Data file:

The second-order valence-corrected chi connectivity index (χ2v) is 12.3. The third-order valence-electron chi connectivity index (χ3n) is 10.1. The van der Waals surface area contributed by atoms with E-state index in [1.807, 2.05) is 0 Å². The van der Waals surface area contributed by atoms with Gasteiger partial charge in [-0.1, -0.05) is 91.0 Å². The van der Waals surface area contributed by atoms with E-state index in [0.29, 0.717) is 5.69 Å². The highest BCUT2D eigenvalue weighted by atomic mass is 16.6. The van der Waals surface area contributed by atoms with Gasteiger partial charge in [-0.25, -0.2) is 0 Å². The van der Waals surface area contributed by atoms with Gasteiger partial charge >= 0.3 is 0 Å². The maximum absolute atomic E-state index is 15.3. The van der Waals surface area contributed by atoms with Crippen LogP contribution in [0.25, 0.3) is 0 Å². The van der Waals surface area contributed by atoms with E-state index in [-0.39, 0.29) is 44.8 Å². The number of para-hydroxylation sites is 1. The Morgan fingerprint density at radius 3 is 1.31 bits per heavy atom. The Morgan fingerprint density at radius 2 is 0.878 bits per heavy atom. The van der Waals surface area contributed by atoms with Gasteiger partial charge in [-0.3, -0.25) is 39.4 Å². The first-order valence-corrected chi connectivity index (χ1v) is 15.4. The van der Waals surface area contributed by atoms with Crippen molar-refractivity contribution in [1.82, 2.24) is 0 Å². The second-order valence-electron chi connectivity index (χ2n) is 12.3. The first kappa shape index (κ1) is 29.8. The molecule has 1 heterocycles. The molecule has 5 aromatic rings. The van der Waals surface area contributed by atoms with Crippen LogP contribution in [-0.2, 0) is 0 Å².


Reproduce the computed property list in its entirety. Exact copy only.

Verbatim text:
The second-order valence-corrected chi connectivity index (χ2v) is 12.3. The third-order valence-electron chi connectivity index (χ3n) is 10.1. The van der Waals surface area contributed by atoms with E-state index in [1.807, 2.05) is 0 Å². The van der Waals surface area contributed by atoms with Gasteiger partial charge in [-0.1, -0.05) is 91.0 Å². The van der Waals surface area contributed by atoms with E-state index in [0.29, 0.717) is 5.69 Å². The highest BCUT2D eigenvalue weighted by atomic mass is 16.6. The van der Waals surface area contributed by atoms with Gasteiger partial charge in [-0.25, -0.2) is 0 Å². The van der Waals surface area contributed by atoms with Gasteiger partial charge >= 0.3 is 0 Å². The maximum absolute atomic E-state index is 15.3. The van der Waals surface area contributed by atoms with Crippen LogP contribution in [0.25, 0.3) is 0 Å². The van der Waals surface area contributed by atoms with E-state index in [-0.39, 0.29) is 44.8 Å². The number of para-hydroxylation sites is 1. The Morgan fingerprint density at radius 3 is 1.31 bits per heavy atom. The Morgan fingerprint density at radius 2 is 0.878 bits per heavy atom. The van der Waals surface area contributed by atoms with Gasteiger partial charge in [-0.3, -0.25) is 39.4 Å². The first-order valence-corrected chi connectivity index (χ1v) is 15.4. The van der Waals surface area contributed by atoms with Crippen molar-refractivity contribution in [1.82, 2.24) is 0 Å². The second-order valence-electron chi connectivity index (χ2n) is 12.3. The first kappa shape index (κ1) is 29.8. The molecule has 1 heterocycles. The molecule has 5 aromatic rings. The van der Waals surface area contributed by atoms with Crippen LogP contribution in [-0.2, 0) is 0 Å².